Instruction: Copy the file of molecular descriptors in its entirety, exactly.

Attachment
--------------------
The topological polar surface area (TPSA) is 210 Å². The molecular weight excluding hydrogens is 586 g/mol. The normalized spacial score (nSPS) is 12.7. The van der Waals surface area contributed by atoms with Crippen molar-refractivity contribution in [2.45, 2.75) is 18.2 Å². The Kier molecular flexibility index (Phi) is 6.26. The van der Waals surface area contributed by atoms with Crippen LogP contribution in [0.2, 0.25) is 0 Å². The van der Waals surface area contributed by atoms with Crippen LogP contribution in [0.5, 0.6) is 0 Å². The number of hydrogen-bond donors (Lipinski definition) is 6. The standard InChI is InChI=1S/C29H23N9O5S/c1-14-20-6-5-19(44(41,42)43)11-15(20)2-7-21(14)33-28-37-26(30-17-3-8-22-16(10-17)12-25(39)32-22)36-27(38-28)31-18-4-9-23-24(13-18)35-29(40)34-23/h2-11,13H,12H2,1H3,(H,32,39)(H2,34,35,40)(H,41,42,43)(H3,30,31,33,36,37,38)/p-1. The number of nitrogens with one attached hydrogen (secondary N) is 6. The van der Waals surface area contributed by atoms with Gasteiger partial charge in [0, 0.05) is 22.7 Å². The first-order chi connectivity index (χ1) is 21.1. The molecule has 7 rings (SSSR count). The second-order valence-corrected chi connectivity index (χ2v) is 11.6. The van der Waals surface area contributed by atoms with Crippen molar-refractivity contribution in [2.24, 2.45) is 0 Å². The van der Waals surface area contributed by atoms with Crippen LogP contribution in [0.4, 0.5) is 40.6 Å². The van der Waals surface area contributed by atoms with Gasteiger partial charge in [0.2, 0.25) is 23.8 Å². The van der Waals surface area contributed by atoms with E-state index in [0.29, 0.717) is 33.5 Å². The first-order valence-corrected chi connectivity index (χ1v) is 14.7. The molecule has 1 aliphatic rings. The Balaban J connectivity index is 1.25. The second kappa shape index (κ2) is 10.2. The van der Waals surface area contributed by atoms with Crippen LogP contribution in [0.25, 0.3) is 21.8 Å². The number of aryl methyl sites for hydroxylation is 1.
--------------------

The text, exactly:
The topological polar surface area (TPSA) is 210 Å². The molecular weight excluding hydrogens is 586 g/mol. The normalized spacial score (nSPS) is 12.7. The van der Waals surface area contributed by atoms with Crippen molar-refractivity contribution in [2.45, 2.75) is 18.2 Å². The Kier molecular flexibility index (Phi) is 6.26. The van der Waals surface area contributed by atoms with Crippen LogP contribution in [0.2, 0.25) is 0 Å². The van der Waals surface area contributed by atoms with Crippen LogP contribution in [0.5, 0.6) is 0 Å². The number of hydrogen-bond donors (Lipinski definition) is 6. The standard InChI is InChI=1S/C29H23N9O5S/c1-14-20-6-5-19(44(41,42)43)11-15(20)2-7-21(14)33-28-37-26(30-17-3-8-22-16(10-17)12-25(39)32-22)36-27(38-28)31-18-4-9-23-24(13-18)35-29(40)34-23/h2-11,13H,12H2,1H3,(H,32,39)(H2,34,35,40)(H,41,42,43)(H3,30,31,33,36,37,38)/p-1. The number of nitrogens with one attached hydrogen (secondary N) is 6. The van der Waals surface area contributed by atoms with Gasteiger partial charge in [0, 0.05) is 22.7 Å². The first-order chi connectivity index (χ1) is 21.1. The molecule has 7 rings (SSSR count). The second-order valence-corrected chi connectivity index (χ2v) is 11.6. The van der Waals surface area contributed by atoms with Crippen molar-refractivity contribution in [2.24, 2.45) is 0 Å². The van der Waals surface area contributed by atoms with Crippen LogP contribution in [0.4, 0.5) is 40.6 Å². The van der Waals surface area contributed by atoms with Gasteiger partial charge in [0.2, 0.25) is 23.8 Å². The van der Waals surface area contributed by atoms with E-state index in [0.29, 0.717) is 33.5 Å². The first-order valence-corrected chi connectivity index (χ1v) is 14.7. The molecule has 1 aliphatic rings. The Balaban J connectivity index is 1.25. The second kappa shape index (κ2) is 10.2. The van der Waals surface area contributed by atoms with Crippen LogP contribution in [0.25, 0.3) is 21.8 Å². The number of aryl methyl sites for hydroxylation is 1.